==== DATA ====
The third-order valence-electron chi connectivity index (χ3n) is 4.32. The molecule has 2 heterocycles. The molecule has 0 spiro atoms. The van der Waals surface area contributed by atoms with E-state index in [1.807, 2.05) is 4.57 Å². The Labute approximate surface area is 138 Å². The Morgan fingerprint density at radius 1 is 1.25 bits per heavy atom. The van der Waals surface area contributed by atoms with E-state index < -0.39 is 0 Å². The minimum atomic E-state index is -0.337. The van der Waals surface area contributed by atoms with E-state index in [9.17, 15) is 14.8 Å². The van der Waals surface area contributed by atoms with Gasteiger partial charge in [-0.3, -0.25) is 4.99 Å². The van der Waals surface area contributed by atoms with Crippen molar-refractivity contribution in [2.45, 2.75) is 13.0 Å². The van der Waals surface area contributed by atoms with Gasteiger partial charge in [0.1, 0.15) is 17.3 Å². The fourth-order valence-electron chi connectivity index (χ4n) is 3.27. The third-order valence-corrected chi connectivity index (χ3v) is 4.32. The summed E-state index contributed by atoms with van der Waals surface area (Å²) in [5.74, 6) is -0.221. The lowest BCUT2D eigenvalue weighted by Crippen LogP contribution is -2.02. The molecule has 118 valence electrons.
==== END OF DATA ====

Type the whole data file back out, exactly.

The third-order valence-electron chi connectivity index (χ3n) is 4.32. The molecule has 2 heterocycles. The molecule has 0 spiro atoms. The van der Waals surface area contributed by atoms with E-state index in [1.807, 2.05) is 4.57 Å². The Labute approximate surface area is 138 Å². The Morgan fingerprint density at radius 1 is 1.25 bits per heavy atom. The van der Waals surface area contributed by atoms with E-state index < -0.39 is 0 Å². The minimum atomic E-state index is -0.337. The van der Waals surface area contributed by atoms with E-state index in [9.17, 15) is 14.8 Å². The van der Waals surface area contributed by atoms with Gasteiger partial charge in [-0.3, -0.25) is 4.99 Å². The van der Waals surface area contributed by atoms with Crippen molar-refractivity contribution in [2.45, 2.75) is 13.0 Å². The van der Waals surface area contributed by atoms with Gasteiger partial charge in [0.1, 0.15) is 17.3 Å². The fourth-order valence-electron chi connectivity index (χ4n) is 3.27. The third-order valence-corrected chi connectivity index (χ3v) is 4.32. The summed E-state index contributed by atoms with van der Waals surface area (Å²) in [5.74, 6) is -0.221. The lowest BCUT2D eigenvalue weighted by Crippen LogP contribution is -2.02. The molecule has 118 valence electrons.